For you guys that have been in a race before – especially a ½ or a full marathon. You know those guys that just look goofy when they run? I call them the jumping bunnies. These hyperenergetic bouncy weird people that just seem to hop around the race course with their quick short little strides. Yeah those guys…I’m one of them now.
That came from a protocol called POSE running technique and it is a HUGE energy saver by utilizing the energy your muscles produce coupled with elastic recoil. Like a rubber band and piston ½ the work is done with no additional energy.
You’ll feel super lame. SUPER Lame.
But lets look at some evidence here. The jumping bunnies are constantly the ones that spring their way through the finish line with a smile and bounce on over to their friends for a chat, yapping a mile a minute and then bounce on over to the beer keg for a quick one to celebrate another fantastic life affirming run they just had. Yeah! Life!
Meanwhile, the Sloggers, the guys with the big long strides – the putting every freaking ounce of effort into this technique of pain – basically start/stop/start/stop the entire race are dying and look like extras from the walking dead series as they cross the finish line. Gas break gas break
The perfect POSE tempo is 180 strides per minute! Crazy fast! Your fast tempo music is most likely at 128 bpm – which is WAY slower and you’ll match that to your stride. Now a 180 tempo for me is just too fast, I’m not there but I do mimic the bunnies as much as I can and it has helped my running so much. Plus it only feels strange – it actually doesn’t look that strange if you just get that smile off your face that shows you know a secret others don’t.
Glute and hamstring contractions.
Not stretches. Really.
I’ve only spouted on about this for close to 20 articles on this websire – suggesting the same thing over and over for a number of conditions. Look, a warmup is not what it was when we were in grade school PE. You are heading out asking your muscles to contract over and over again for miles. Why would I start by taking them the wrong way. You’ll feel like a nerd, I don’t care. Contract those Glutes and Hammies prior to a run and see what happens.. You’ll run faster I’m sure.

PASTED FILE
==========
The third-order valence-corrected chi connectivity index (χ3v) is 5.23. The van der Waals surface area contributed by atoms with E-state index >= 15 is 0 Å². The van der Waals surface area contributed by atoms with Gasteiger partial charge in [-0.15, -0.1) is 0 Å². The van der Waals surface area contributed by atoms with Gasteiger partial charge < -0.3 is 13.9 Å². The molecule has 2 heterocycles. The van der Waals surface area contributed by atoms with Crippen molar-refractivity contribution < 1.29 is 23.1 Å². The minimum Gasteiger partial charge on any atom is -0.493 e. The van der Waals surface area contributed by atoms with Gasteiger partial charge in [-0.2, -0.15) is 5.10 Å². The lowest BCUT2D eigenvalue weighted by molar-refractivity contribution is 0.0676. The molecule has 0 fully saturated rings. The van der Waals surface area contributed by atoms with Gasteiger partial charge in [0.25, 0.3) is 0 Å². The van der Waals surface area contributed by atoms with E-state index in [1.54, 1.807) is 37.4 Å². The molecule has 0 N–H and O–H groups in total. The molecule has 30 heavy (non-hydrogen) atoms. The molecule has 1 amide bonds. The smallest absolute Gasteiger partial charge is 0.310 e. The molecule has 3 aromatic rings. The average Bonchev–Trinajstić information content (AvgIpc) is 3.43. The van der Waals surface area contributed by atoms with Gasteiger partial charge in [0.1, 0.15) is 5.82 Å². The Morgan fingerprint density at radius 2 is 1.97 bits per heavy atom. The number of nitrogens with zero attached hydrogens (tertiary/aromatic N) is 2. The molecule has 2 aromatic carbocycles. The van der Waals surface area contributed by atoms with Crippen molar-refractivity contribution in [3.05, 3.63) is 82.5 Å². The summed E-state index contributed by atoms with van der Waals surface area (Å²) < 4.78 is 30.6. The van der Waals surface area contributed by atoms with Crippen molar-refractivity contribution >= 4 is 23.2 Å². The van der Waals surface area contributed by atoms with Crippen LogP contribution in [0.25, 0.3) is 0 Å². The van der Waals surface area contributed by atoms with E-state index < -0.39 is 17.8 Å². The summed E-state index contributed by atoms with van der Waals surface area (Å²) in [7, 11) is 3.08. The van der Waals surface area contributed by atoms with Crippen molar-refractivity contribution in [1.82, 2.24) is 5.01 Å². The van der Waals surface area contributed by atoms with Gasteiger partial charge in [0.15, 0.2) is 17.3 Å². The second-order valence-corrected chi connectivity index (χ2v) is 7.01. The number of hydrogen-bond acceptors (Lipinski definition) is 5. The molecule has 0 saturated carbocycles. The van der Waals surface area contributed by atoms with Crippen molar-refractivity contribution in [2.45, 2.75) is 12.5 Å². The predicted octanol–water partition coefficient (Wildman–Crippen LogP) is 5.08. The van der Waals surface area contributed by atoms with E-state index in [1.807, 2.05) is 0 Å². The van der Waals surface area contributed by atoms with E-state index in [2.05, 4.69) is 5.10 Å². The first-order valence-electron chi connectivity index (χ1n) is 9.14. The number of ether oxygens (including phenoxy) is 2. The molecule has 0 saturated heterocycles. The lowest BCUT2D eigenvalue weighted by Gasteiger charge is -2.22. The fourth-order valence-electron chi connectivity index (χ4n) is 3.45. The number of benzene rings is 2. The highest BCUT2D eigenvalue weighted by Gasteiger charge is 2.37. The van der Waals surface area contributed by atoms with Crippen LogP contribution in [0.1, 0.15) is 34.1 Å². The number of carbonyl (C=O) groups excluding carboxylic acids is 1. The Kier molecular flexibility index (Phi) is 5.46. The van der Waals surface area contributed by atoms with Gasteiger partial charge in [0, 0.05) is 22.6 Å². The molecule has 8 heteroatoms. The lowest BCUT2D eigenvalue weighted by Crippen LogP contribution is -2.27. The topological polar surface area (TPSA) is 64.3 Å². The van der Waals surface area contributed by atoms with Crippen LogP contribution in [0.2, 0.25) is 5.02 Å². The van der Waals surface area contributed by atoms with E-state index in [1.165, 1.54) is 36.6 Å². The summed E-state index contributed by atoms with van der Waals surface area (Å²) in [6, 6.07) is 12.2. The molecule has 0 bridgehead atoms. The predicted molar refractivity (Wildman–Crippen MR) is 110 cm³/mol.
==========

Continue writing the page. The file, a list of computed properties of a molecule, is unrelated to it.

Look dude, You cant just go out and run as a amatuer every single day and just expect to get better. Your body needs to recover and adapt and beating it too hell every day doesn’t do this. There is a level of what is good and detrimental in any sports conditioning. Football training is nothing like it was in my day and especially in my dad’s era. Recovery, rest, cross training are brought up every single seminar and book because it is real. You will only get better through adaptation. Allow recovery for this! My suggestion – and this has leeway depending on what your race distance is – forming a base is only 3-4 runs per week, and I lean towards three. With one of them being a speed run (see below).
So yes – to get ready for even marathon’s I might suggest only 2 REAL distance runs per week. The rest of the time is for growth! This goes counter to most programs out there but most programs out there are written by famous /elite runners, they like to use their techniques. This isn’t the article for those guys. I’m not a famous runner. I’m just a guy that wanted to get slightly better than average by utilizing a smarter system. I don’t win races. I finish slightly better than average with a smile on my face and can go for a run at the drop of a dime. I don’t fear runs.
Repetitive long slow distance (LSD) is great for injuries, that’s it – I know there are still tons of marathon systems that emphasize lots of LSD but there are testing your will power and pain adaptation and most end up in my clinic missing weeks of training and sabotaging their efforts. Train smarter not Harder! ‘
Especially when your goal isn’t to win but to finish. Or to look better naked. Or to get slightly above average. The game changes and my coaching changes if you’re looking to qualify for Boston or MAKE THE OLYMPICS – for most of us – it isn’t.
Don’t like a day off? great , me either – hit the gym. Get some muscle on that machine. You wouldn’t put a Ferrari engine on a VW chassis would you? A run pace of under 6 min/mile with no muscle and no strenth training is another recipe for guys that want to end up being a chiropractic client of mine..they’ll get hurt.
More muscle equals better running.
What’s the golden egg in all of this? The one tip that will change it all? Well I’m split – I think the muscle is a huge missing factor for a lot of runners but if not that it certainly has a lot to do with speed day.
Have a sprints day or an uptempo day to not only prep your body for a faster tempo but shock the system and upregulate your hormones. This is so important and so good for your body and brain and system. Hormones are the secret. Use them for shortcuts and lifelong health.
8×200 is my favorite speed day – sort up. 8×200 sucks. It doesn’t look like much on paper or over the airwaves but this is a badass workout. It ramps up your entire system with much less stress on your body than a five miler. But given the choice of what I’d pick for perceived effort level I’d take the 5 any day. 8×200, 4×600, 1 mile repeats at a 30 sec faster per mile tempo are MANMAKERS! And a fantastic way to see results quickly.
You’ll naturally change your turnover and pace and keep it fresh at the same time as well as dumping all kinds of beneficial hormones into your body – you need ‘em!
So this is what you do Chad?
Yeah, all the above. I do. During the super hot summers here I actually run much less. I save running for the better weather but yeah, I do these.
If you want to dig deeper check out the master of this stuff – Brian MacKenzie and TJ MURPHY and the book The Unbreakable Runner – I have a review link right here conveniently enough – he’ll tell you the same stuff I do but in a more clinical setting with all kinds of premade protocols to follow etc. he’s the best in the game –
That’s it – you can get good at this, I want you to get good with less pain, less injury and more fun, that’s what life is like over here – BEAWESOME 3 6 5!
See you on the road guys.